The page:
Fish and Game Commission rejects DFG proposal on striped bass changes

By: George deVilbiss/Special to Gold Country News Service
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A blue-ribbon panel that hopes to make recommendations that could make the Department of Fish and Game and Fish and Game Commission more efficient recently stated that in theory, the FGC sets policy while the DFG implements that policy.

You notice the panel claims that’s “in theory.”

In reality, the DFG more often than not will request the FGC to make a necessary change and the FGC OKs the request through a rubber-stamp process.

Case in point: It was reported in this column in November the DFG was holding hearings to make major changes to striped bass fishing, including:

* Raising the daily bag limit of stripers from two fish to six;

* The possession limit would be double the daily bag limit;

* Lowering the minimum size for striped bass from 18 inches to 12;

* Clifton Court Forebay would be a designated “hot spot,” where the daily bag limit would be 20 fish with a 40-fish possession limit.

Why? Because these non-native fish were considered a threat to the Delta smelt and newly released baby salmon populations.

OK, striped bass aren’t native to California and can be voracious feeders. It was in 1879 when 132 fingerlings were put on a train. They survived the trip and were planted in San Francisco Bay.

Striped bass were introduced to California to feed a fish-hungry population and, 10 years after being planted into bay waters, a commercial fishery opened.

The fishery was banned in 1935 when striped bass were declared to be a game fish and, therefore, could only be fished for by the recreational angler.

Bass thrived in California waters and, yes, probably put a dent in the baby salmon population. But, it took years for the DFG to get a clue. It would release baby salmon by the tens of thousands in Suisun Bay at about the same time every year. Stripers actually learned that schedule and waited with open mouths.

So, the DFG says, OK, we’ll simply reduce the threat.

It scheduled a hearing in Rio Vista, which had to be moved because of so much angler interest. The greater interest was against the DFG’s proposal.

Today, the limit on striped bass is two per day, 18 inches minimum, with four allowed in possession. Some years ago, the limit was three, 16 inches minimum. I won’t keep a striped bass unless it’s five to eight pounds, as there isn’t enough meat. I wouldn’t consider a 12-inch fish as being edible.

Well, there was so much angler outrage to the proposal that the FGC recently voted unanimously to reject DFG’s proposal.

Therefore, there are no changes to striped bass fishing in California.

Current fishing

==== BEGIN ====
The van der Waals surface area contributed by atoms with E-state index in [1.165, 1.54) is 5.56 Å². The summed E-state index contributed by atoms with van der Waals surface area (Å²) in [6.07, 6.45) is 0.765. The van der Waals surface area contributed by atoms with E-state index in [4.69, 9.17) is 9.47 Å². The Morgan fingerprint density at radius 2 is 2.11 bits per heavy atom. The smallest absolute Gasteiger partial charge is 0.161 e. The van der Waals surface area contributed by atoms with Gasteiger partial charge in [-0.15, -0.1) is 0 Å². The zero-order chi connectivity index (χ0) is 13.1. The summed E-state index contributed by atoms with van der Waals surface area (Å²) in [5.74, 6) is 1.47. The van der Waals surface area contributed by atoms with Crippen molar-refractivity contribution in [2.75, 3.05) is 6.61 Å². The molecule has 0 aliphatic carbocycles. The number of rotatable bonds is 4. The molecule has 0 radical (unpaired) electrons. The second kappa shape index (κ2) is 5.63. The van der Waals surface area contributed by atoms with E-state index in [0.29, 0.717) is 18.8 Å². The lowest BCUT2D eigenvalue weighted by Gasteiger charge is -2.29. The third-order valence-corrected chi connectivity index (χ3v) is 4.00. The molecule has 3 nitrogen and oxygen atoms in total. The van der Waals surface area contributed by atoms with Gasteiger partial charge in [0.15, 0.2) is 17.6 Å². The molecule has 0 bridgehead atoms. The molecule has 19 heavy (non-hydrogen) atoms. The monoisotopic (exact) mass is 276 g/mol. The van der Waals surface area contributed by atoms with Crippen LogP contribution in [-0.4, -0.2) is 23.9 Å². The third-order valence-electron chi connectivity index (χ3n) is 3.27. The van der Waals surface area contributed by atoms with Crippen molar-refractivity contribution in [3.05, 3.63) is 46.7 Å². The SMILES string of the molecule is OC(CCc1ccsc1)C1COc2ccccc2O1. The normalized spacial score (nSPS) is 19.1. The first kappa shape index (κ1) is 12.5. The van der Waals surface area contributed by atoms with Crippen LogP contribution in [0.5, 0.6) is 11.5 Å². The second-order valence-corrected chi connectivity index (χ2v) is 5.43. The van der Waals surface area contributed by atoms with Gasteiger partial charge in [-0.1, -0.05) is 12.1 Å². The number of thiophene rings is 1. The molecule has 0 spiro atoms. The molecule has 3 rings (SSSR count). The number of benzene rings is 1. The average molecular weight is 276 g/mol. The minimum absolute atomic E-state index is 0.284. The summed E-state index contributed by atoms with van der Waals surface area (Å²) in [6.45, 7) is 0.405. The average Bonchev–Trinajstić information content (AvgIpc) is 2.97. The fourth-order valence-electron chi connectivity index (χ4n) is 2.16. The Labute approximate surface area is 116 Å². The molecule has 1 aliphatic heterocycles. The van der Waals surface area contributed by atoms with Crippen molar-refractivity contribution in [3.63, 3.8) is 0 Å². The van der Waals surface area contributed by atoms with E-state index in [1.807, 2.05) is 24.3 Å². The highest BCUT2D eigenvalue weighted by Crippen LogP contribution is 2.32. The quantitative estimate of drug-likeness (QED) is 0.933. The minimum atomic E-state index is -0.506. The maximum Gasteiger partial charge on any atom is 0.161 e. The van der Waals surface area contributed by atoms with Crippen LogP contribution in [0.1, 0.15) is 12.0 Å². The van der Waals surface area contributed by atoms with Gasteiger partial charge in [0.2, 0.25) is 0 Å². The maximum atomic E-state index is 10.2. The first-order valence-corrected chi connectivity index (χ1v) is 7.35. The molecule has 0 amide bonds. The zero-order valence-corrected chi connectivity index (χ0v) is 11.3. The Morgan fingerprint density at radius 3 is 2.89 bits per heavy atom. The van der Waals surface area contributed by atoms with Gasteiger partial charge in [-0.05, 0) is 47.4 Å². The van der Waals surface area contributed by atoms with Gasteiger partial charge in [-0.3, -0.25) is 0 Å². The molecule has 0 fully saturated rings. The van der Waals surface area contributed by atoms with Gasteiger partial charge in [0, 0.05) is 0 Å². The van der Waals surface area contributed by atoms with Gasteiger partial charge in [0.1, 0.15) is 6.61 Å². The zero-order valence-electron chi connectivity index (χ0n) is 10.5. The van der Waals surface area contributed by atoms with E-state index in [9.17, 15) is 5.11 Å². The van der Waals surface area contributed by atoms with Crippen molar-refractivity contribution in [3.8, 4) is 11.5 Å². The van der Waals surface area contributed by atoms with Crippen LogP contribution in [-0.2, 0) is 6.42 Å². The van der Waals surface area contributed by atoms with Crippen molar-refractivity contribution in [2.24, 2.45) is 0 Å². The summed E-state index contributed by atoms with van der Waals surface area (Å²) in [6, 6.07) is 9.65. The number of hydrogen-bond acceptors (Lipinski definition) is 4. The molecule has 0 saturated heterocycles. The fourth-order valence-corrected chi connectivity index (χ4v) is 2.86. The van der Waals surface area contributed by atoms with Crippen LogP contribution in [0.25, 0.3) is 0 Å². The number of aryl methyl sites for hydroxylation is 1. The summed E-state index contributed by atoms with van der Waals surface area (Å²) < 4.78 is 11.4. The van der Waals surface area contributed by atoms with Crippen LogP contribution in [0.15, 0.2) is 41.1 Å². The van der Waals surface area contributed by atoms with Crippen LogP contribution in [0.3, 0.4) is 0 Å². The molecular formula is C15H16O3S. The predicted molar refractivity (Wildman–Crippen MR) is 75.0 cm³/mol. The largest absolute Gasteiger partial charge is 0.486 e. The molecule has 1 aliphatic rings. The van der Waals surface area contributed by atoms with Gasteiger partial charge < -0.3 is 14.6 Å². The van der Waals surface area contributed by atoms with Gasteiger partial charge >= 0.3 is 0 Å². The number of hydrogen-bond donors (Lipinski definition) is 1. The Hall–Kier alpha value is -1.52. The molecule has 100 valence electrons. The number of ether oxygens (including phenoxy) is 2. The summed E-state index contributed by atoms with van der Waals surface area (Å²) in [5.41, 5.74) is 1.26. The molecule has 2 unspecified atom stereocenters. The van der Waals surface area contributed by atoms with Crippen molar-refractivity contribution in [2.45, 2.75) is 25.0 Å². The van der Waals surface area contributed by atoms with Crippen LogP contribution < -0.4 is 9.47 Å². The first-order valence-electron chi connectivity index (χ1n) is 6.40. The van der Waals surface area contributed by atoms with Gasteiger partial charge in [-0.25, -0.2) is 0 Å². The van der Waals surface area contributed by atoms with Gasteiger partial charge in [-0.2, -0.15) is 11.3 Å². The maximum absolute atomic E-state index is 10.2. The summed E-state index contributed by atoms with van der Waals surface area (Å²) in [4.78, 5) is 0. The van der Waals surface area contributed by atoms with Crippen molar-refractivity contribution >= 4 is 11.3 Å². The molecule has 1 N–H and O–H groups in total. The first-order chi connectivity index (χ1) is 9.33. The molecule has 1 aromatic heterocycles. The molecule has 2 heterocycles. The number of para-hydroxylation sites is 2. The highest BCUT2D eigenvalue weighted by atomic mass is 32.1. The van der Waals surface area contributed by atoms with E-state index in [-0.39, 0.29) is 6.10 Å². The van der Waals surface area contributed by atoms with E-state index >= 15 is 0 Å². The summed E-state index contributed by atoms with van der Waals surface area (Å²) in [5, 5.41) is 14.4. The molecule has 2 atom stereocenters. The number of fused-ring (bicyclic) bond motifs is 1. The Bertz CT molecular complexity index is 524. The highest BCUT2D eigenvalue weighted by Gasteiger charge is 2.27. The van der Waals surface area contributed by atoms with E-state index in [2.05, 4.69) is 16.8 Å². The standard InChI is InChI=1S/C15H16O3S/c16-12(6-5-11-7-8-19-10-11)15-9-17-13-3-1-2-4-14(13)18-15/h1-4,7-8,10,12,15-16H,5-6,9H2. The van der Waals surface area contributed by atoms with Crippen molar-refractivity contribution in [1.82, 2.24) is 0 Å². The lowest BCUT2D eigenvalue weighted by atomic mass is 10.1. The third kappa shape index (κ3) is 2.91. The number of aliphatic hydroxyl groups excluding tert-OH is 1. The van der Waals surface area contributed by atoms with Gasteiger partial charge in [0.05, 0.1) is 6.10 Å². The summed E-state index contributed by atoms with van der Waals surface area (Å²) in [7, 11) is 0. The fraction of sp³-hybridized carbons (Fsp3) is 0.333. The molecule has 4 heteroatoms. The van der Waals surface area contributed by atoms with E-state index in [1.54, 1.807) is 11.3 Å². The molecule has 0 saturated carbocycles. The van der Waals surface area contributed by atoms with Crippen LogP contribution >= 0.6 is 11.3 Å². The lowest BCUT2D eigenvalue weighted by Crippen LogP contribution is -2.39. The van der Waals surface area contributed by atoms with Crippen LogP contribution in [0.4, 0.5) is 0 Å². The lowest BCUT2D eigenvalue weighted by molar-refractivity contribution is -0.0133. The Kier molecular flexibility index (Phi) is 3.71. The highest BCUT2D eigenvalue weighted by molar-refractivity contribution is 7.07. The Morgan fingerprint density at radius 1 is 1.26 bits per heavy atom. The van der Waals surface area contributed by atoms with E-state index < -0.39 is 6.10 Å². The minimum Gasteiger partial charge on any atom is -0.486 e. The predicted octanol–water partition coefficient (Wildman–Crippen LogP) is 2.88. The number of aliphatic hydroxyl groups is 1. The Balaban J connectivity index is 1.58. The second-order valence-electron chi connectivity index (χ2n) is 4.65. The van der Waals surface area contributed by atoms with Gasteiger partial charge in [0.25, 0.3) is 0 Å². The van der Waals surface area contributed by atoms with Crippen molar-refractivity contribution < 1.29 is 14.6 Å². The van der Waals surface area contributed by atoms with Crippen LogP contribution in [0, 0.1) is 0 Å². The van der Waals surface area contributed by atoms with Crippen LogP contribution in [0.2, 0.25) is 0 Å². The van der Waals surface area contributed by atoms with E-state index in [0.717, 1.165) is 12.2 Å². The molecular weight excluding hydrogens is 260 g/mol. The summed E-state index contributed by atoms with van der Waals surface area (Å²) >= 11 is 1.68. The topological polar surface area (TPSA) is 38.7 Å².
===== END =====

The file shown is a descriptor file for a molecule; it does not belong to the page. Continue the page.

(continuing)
Additional snow in upper-elevation regions will render some lakes inaccessible.
Of course, for summer recreation, we need much more rain and snow. California isn’t unique. The fair-weather pattern is happening across much of the nation.

A short storm waltzed across the north state last week, but the again promise of fair weather should get you out in the field with rod and reel, in short-sleeve weather after the sun rises.

Lake Pardee: The spring opening is always highly anticipated by anglers throughout the north state, and because of all the fair weather, that’s true for this year. The gate will be unlocked and the entry booth manned on Thursday, Feb. 16, so you can set up for camping. Fishing activities will begin bright and early, Friday, Feb. 17, with most anglers making their first cast of the day considerably before the dawn sheds light in the eastern sky.

Collins Lake: They do some large spring trout plants, and they did a big plant — trout from four to 11 pounds — early this year due to the nice weather. Haul a crawler behind a dodger around the dam. You can also do well with Power Bait or eggs off a sliding sinker around the beach of the campground area at the lower end.

Suisun-San Pablo Bays: I’ve not had much to say about the sturgeon fishery this year. We just haven’t had a winter. Rain causes rivers to rise, which drives out salt water-dependent creatures such as crab, starry flounder, kingfish and even sharks. These critters enjoy pricey sturgeon baits, and most anglers don’t want to waste money on a fish they don’t want. While there is sturgeon being taken in Suisun Bay and San Pablo Bay, anglers face constant bites from those less-preferred critters swimming with the sturgeon.

Sacramento River: There has been a decent sturgeon bite much closer to home. The waters between the confluence of the Sacramento-Feather rivers upriver to Knights Landing has yielded good catches of humpbacks. The usual shrimp baits should get you bit.

Clear Lake: The good thing this time of year is there isn’t much boat traffic and you aren’t fighting the summertime moss. There’s a lot of bass being caught, many of which weigh more than five pounds, for those drifting live bait or tossing swim baits.

Lake Amador: They’re planting up to 1,000 pounds of trout every day during the week. The smaller fish are three pounds, and the bigger fish hit seven. Fish from shore off the rocks of the dam, or the dirt area of the spillway. Power Bait, crawlers and eggs should put a limit on the stringer, but cast and retrieve a lure or white crappie jig while waiting for a bite on the bait rig.

Bass are finally waking up, but you have to go down as much as 40 feet with a jig off the points.

New Melones: Launch at Glory Hole, go around the point and head up the river. There has been a red-hot bite on spawning rainbows. Haul a crawler or shad-like lure. Around Glory Hole, you can do well from shore tossing Power Bait off a sliding sinker.

Contact George deVilbiss at